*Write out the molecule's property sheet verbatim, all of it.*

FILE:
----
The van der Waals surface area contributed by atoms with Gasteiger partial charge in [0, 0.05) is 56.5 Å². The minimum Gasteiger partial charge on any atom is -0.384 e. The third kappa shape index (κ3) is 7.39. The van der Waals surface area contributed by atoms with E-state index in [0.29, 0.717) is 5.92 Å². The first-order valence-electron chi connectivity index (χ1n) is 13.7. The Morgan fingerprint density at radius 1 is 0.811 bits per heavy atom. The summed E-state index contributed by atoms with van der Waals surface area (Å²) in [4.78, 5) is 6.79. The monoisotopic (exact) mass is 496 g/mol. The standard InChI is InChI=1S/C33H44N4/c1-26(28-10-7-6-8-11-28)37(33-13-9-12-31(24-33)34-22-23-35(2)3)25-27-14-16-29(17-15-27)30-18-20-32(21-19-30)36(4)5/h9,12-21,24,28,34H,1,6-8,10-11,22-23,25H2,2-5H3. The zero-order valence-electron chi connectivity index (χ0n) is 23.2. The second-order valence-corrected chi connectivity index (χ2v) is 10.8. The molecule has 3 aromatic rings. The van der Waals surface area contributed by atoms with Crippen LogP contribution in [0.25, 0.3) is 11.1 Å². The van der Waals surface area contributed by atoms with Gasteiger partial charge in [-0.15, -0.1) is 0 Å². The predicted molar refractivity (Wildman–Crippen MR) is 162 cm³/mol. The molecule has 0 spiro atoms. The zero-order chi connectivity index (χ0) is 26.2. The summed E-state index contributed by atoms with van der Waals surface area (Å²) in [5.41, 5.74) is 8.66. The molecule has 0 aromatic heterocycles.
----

The van der Waals surface area contributed by atoms with Gasteiger partial charge in [0, 0.05) is 56.5 Å². The minimum Gasteiger partial charge on any atom is -0.384 e. The third kappa shape index (κ3) is 7.39. The van der Waals surface area contributed by atoms with E-state index in [0.29, 0.717) is 5.92 Å². The first-order valence-electron chi connectivity index (χ1n) is 13.7. The Morgan fingerprint density at radius 1 is 0.811 bits per heavy atom. The summed E-state index contributed by atoms with van der Waals surface area (Å²) in [4.78, 5) is 6.79. The monoisotopic (exact) mass is 496 g/mol. The standard InChI is InChI=1S/C33H44N4/c1-26(28-10-7-6-8-11-28)37(33-13-9-12-31(24-33)34-22-23-35(2)3)25-27-14-16-29(17-15-27)30-18-20-32(21-19-30)36(4)5/h9,12-21,24,28,34H,1,6-8,10-11,22-23,25H2,2-5H3. The zero-order valence-electron chi connectivity index (χ0n) is 23.2. The second-order valence-corrected chi connectivity index (χ2v) is 10.8. The molecule has 3 aromatic rings. The van der Waals surface area contributed by atoms with Crippen LogP contribution in [0.25, 0.3) is 11.1 Å². The van der Waals surface area contributed by atoms with Gasteiger partial charge in [-0.15, -0.1) is 0 Å². The predicted molar refractivity (Wildman–Crippen MR) is 162 cm³/mol. The molecule has 0 spiro atoms. The zero-order chi connectivity index (χ0) is 26.2. The summed E-state index contributed by atoms with van der Waals surface area (Å²) in [5.41, 5.74) is 8.66. The molecule has 0 aromatic heterocycles.